The past decade has seen, for a variety of reasons – not least the ongoing breakdown of the biosphere – natural disasters become something of a new normal. Over that period, global economic losses caused by such events have totaled a staggering US$2.98 trillion; however, according to Aon plc’s data, only $845 billion of this has been covered by insurance, resulting in a protection gap of 72 per cent.
The firm’s Weather, Climate & Catastrophe Insight: 2019 Annual Report found that 2019 was another record-breaking year in all the wrong ways, with natural disaster losses totaling $232 billion, of which only $71 billion was insured – a protection gap of 69 per cent. The gap widens significantly when developed and developing countries are compared like for like, with Asia the most vulnerable region.
In order to drive home the unsustainability of this situation, Aon has brought together stakeholders from the worlds of insurance, risk, retirement and health, in both the private and public domain, for a conference titled ‘Collaborating to close the protection gap’. It is hoped that by promoting co-operation, a holistic approach to the problem can be fostered and mutually beneficial solutions found.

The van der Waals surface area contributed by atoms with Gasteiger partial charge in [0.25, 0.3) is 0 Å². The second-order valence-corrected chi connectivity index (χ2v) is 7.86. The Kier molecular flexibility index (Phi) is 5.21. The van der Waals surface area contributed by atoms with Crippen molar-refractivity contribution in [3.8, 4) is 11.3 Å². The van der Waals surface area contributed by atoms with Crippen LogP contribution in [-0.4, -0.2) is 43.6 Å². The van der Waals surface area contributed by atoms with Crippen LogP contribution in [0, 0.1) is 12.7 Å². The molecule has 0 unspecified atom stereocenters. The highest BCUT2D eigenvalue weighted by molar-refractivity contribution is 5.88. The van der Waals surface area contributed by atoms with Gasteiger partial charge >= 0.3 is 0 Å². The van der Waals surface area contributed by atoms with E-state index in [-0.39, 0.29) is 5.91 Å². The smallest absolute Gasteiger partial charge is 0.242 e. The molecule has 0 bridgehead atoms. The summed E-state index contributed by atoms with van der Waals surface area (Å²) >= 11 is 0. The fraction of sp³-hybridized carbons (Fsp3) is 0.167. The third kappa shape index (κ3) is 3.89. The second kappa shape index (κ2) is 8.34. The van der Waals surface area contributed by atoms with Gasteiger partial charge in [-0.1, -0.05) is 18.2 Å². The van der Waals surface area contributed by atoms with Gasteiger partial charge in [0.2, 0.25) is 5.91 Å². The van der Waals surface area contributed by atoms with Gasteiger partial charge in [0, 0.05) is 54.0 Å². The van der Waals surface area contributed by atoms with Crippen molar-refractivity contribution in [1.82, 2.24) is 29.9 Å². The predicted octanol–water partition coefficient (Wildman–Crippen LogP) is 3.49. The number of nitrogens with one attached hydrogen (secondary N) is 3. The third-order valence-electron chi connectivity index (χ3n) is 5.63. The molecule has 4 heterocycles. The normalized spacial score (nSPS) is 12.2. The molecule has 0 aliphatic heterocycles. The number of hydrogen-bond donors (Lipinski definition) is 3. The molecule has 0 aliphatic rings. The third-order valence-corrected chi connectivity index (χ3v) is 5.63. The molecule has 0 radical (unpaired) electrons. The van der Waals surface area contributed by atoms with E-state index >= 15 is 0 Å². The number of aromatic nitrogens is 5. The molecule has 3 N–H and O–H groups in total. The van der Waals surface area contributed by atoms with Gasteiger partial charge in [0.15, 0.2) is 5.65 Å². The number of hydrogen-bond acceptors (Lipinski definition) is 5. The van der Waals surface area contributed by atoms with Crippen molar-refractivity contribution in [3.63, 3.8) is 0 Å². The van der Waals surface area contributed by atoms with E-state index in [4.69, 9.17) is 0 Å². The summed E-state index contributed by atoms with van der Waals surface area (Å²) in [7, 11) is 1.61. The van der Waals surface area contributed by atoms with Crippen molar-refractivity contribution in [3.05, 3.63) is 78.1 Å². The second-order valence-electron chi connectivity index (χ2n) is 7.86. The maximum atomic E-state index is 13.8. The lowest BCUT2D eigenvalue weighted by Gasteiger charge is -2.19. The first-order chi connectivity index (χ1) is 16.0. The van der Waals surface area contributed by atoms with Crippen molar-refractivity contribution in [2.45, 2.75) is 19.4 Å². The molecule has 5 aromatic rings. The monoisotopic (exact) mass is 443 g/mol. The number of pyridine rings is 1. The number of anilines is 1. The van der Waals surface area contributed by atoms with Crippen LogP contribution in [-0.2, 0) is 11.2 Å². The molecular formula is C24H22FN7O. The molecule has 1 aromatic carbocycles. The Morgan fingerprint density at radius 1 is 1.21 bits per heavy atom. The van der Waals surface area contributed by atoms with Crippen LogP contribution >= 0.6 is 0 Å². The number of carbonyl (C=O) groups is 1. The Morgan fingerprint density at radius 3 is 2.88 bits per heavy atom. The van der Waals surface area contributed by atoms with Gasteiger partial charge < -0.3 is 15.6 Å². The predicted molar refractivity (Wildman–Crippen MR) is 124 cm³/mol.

“The protection gap places an immense financial strain on governments, businesses, communities and individuals,” said Greg Case, CEO of Aon. “But financial impact is only one aspect of the toll these disasters inflict. We also must consider the profoundly troubling humanitarian and social impact – lives lost, communities compromised and businesses, as well as individual livelihoods, disrupted.
“Considering the magnitude of the challenge, a solution is beyond the ability of any individual, organisation or even sector. We have absolute conviction, though, that, collectively, we can make a difference. Our hope is that we will forge a shared commitment to new ways of collaborating that will allow us to build resilience at scale.”
The time for pre-emptive planning, unfortunately, seems to be over – the climate crisis is here and having an immediate and devastating effect. Aon’s intervention is laudable, and hopefully, should it be successful, future damage can be mitigated.